[00:20:42.320] - Dr. Licata
So they break it up into five stages and they call it stage W, N1, N2, N3, and R. Now what does that mean? It's basically wakefulness they've defined as a stage of sleep being awake. Then there's relaxed wakefulness and they call that N1. And then there's light sleep and then there's deep sleep and then there's REM sleep.
[00:21:06.370] - Dr. Licata
So again, stage W is wakefulness. Stage N1, which means N is for non-REM. They're very original. So non-REM 1 is relaxed awake. That's a kind of twilighty feeling just before we're ready to fall asleep. That's N1, non-REM sleep.
[00:21:27.620] - Dr. Licata
Stage two is what we call light sleep. A lot of us and many of our children are spending maybe too much of our time in light sleep, though it has a purpose.
[00:21:39.770] - Dr. Licata
Then there's stage N3, or non-REM sleep stage three. And that is what we call deep sleep or slow wave sleep. And that is going to be very profound, especially for a lot of learning and growth.
[00:21:52.740] - Dr. Licata
Then there's going to be stage R, which very originally is for REM sleep or rapid eye movement sleep, or for the rest of us dreaming. That's when we dream.
[00:22:01.700] - Dr. Licata
So we go through these five stages. And what's fascinating is that in every eight hour period of time, every night, our brain is going through each of the five stages about five times with the exception of wakefulness. I'm going to take that back. We'll go through four of them, right, four stages, five times a night. And that is going to be very powerful when we start going deeper and deeper into this.
[00:22:31.110] - Jill Stowell
So you talked a little bit about deep sleep being really important for learning and I suppose you're going to talk to us a little bit more about that. But I'm thinking right away. I think, okay, well, how do I make sure my kid gets enough deep sleep?
[00:22:51.750] - Dr. Licata
Yes, exactly. So some of us have started hearing about deep sleep. So I'm going to use an example. I'm going to use an example of a big test. And so let's say this test is on Wednesday. And what's fascinating is that if we don't have good sleep on Tuesday night. On Tuesday night, what our brain is going to be doing is it's going to be cleaning out all of the previous knowledge that has been stored in the brain. All of our short term memory from what we learned in school on Tuesday.
[00:23:25.590] - Dr. Licata
Our brain has a temporary storage and it's like our USB stick for some of us. And so Johnny went to school, learned a lot of information on Tuesday and now he needs to study for a big test on Wednesday. On Tuesday night when he goes to sleep, that kind of superficial sleep or what we call N2 sleep, that light sleep, his brain is starting to filter out what information is worth keeping and what information is just extraneous. What don't we need? And then when he cycles into deep sleep, the brain begins to deepen that knowledge.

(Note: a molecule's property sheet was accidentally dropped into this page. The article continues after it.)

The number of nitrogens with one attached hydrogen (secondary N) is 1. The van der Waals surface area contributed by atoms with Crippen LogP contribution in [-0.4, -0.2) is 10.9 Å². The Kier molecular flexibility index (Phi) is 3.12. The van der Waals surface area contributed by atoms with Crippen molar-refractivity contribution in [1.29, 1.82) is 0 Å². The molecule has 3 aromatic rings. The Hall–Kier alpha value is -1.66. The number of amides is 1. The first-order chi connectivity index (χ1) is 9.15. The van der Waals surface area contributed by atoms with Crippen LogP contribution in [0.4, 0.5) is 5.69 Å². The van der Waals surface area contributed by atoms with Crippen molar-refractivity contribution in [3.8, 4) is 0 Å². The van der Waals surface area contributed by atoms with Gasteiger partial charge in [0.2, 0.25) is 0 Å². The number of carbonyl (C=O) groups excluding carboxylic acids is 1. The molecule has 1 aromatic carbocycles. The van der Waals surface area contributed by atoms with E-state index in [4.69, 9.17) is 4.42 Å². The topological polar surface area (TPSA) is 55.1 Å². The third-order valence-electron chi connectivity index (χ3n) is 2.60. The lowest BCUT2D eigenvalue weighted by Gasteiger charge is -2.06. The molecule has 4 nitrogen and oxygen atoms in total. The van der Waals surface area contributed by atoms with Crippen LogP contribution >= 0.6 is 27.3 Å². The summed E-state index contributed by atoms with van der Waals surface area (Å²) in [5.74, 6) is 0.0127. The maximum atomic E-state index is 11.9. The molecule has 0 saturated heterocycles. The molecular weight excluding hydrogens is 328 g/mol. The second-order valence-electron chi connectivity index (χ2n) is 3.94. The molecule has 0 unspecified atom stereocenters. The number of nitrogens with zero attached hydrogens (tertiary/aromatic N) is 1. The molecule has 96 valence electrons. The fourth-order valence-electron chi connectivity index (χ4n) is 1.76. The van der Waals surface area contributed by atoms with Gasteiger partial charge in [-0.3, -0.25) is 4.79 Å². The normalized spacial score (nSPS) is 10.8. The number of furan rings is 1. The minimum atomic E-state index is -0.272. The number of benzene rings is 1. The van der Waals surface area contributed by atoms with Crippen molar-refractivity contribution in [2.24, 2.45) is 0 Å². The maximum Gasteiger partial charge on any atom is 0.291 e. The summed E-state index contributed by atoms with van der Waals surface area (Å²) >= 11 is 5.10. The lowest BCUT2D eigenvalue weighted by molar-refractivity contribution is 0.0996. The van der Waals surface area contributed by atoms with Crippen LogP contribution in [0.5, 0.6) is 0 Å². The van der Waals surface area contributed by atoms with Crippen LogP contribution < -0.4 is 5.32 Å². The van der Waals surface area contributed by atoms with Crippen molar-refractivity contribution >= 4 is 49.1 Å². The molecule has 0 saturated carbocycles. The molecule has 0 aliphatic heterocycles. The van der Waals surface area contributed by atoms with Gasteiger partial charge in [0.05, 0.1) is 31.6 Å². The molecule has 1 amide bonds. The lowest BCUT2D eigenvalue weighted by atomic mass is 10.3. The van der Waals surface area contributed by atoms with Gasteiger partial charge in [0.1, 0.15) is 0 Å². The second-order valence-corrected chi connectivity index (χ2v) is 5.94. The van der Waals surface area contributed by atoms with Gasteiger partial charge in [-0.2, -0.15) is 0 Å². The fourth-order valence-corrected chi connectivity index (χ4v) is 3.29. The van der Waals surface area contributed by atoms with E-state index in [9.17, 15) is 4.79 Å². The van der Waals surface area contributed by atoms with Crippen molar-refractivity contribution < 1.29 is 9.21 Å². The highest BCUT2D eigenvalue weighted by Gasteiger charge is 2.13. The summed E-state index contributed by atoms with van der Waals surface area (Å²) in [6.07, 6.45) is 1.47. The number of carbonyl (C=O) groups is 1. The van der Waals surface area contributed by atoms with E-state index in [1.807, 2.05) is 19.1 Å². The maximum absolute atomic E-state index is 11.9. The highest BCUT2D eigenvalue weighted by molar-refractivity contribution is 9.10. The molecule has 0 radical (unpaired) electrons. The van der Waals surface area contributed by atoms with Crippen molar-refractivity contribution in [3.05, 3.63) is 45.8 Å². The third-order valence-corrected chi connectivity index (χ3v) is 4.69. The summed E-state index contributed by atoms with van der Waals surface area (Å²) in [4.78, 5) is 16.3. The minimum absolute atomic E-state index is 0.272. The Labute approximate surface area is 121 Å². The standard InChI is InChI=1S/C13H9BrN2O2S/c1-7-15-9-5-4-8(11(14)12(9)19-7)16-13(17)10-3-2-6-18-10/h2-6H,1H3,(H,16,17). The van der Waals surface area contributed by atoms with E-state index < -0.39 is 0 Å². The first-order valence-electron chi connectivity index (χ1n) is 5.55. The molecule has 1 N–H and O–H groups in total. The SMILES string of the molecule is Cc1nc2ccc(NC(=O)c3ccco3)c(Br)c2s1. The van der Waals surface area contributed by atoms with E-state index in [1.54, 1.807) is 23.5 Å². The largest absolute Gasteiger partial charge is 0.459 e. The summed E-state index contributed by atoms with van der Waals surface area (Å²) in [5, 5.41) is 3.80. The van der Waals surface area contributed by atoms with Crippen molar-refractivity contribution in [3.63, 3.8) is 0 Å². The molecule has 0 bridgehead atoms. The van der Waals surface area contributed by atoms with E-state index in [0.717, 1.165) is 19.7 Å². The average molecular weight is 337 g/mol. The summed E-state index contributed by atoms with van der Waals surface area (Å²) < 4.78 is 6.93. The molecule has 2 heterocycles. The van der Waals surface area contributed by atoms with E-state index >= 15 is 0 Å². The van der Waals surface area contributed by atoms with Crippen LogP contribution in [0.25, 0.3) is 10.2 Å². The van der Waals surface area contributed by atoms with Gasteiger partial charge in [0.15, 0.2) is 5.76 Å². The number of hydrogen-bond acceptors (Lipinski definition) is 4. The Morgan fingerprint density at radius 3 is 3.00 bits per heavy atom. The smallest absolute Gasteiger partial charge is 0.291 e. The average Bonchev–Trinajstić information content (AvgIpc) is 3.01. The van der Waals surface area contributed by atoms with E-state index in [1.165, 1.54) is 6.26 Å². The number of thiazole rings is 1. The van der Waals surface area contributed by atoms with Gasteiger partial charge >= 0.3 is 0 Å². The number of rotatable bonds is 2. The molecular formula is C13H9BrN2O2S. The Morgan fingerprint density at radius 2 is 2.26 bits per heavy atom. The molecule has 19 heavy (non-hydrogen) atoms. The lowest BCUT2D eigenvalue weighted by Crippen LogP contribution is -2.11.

[00:24:10.530] - Dr. Licata
It begins to hardwire, it literally starts creating neurons start firing over and over again until they begin to start to pattern themselves. And there's a saying that neurons or the cells of the brain, neurons that fire together, wire together and so they start reinforcing that information and then it's in REM sleep that Johnny starts then to incorporate all of that knowledge into the rest of his knowledge base.
[00:24:39.060] - Dr. Licata
It's where he really turns that short term memory into long term memory where he basically uploads a USB stick and now all that data is now in the rest of the computer. And so his brain creates new connections and starts thinking through things. And when he's dreaming that he's processing what he learned on Tuesday and then he's gone through that five times or so, at least hopefully as he's sleeping through the night. So that when Wednesday comes and he was able to wake up and had enough of his rest.
[00:25:12.330] - Dr. Licata
His brain now can recall when he's sitting at the desk and he's got his pencil in hand and he's filling out the little bubbles, he's now able to recall the information, he's able to make connections and when they ask those trick questions he's able oh, I got that. I know that because of all the stages that he went through. Right now, which one should he not have? Which one is not valuable? What's fascinating is they all are, right?
[00:25:40.950] - Jill Stowell
Wow, that was a great picture. In most cases, short frequent times of study are better than one cramming session. And in a sense that's kind of what the brain is doing every night while you're asleep. It's getting rid of the stuff you don't need and then several times a night actually processing that information. So wow, that's really cool.
[00:26:17.160] - Dr. Licata